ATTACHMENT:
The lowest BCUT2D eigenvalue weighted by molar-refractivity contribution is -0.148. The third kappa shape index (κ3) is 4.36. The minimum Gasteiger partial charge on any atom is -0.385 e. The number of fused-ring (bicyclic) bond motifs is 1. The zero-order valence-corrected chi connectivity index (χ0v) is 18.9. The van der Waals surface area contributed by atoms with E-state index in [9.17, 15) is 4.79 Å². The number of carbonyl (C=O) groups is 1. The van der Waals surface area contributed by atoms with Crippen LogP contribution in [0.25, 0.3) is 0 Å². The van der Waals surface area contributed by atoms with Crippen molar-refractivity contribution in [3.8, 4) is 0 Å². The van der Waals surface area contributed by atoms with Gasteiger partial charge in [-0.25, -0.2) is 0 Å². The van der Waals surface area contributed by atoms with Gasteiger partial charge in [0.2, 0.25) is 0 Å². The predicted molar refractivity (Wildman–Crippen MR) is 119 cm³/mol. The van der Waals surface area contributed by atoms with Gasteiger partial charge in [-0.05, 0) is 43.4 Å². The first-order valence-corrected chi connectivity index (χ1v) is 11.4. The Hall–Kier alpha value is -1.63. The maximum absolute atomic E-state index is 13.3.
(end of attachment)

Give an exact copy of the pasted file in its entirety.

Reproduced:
The lowest BCUT2D eigenvalue weighted by molar-refractivity contribution is -0.148. The third kappa shape index (κ3) is 4.36. The minimum Gasteiger partial charge on any atom is -0.385 e. The number of fused-ring (bicyclic) bond motifs is 1. The zero-order valence-corrected chi connectivity index (χ0v) is 18.9. The van der Waals surface area contributed by atoms with E-state index in [9.17, 15) is 4.79 Å². The number of carbonyl (C=O) groups is 1. The van der Waals surface area contributed by atoms with Crippen LogP contribution in [0.25, 0.3) is 0 Å². The van der Waals surface area contributed by atoms with Crippen molar-refractivity contribution in [3.8, 4) is 0 Å². The van der Waals surface area contributed by atoms with Gasteiger partial charge in [-0.25, -0.2) is 0 Å². The van der Waals surface area contributed by atoms with Gasteiger partial charge in [0.2, 0.25) is 0 Å². The predicted molar refractivity (Wildman–Crippen MR) is 119 cm³/mol. The van der Waals surface area contributed by atoms with Gasteiger partial charge in [-0.05, 0) is 43.4 Å². The first-order valence-corrected chi connectivity index (χ1v) is 11.4. The Hall–Kier alpha value is -1.63. The maximum absolute atomic E-state index is 13.3.